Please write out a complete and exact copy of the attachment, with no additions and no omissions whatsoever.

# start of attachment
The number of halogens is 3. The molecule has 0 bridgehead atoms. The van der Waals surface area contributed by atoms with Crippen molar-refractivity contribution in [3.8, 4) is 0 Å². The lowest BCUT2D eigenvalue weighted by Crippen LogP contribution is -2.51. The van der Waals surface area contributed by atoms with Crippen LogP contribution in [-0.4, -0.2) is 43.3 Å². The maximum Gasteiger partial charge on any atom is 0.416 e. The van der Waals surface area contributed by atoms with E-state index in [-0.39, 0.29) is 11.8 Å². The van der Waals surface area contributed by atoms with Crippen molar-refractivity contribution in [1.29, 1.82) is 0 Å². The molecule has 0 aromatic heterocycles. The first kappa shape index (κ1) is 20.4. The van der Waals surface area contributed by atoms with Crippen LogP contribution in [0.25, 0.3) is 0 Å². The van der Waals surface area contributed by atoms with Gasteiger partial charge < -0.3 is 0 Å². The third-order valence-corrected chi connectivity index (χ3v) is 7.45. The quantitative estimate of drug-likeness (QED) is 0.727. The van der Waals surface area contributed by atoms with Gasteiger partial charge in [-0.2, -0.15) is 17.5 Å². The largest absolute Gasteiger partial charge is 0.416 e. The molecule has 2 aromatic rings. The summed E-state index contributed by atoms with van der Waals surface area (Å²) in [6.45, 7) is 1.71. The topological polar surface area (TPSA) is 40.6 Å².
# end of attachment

The number of halogens is 3. The molecule has 0 bridgehead atoms. The van der Waals surface area contributed by atoms with Crippen molar-refractivity contribution in [3.8, 4) is 0 Å². The lowest BCUT2D eigenvalue weighted by Crippen LogP contribution is -2.51. The van der Waals surface area contributed by atoms with Crippen LogP contribution in [-0.4, -0.2) is 43.3 Å². The maximum Gasteiger partial charge on any atom is 0.416 e. The van der Waals surface area contributed by atoms with E-state index in [-0.39, 0.29) is 11.8 Å². The van der Waals surface area contributed by atoms with Crippen molar-refractivity contribution in [1.29, 1.82) is 0 Å². The molecule has 0 aromatic heterocycles. The first kappa shape index (κ1) is 20.4. The van der Waals surface area contributed by atoms with Crippen LogP contribution in [0.25, 0.3) is 0 Å². The van der Waals surface area contributed by atoms with Gasteiger partial charge < -0.3 is 0 Å². The third-order valence-corrected chi connectivity index (χ3v) is 7.45. The quantitative estimate of drug-likeness (QED) is 0.727. The van der Waals surface area contributed by atoms with Gasteiger partial charge in [-0.2, -0.15) is 17.5 Å². The largest absolute Gasteiger partial charge is 0.416 e. The molecule has 2 aromatic rings. The summed E-state index contributed by atoms with van der Waals surface area (Å²) in [6.45, 7) is 1.71. The topological polar surface area (TPSA) is 40.6 Å².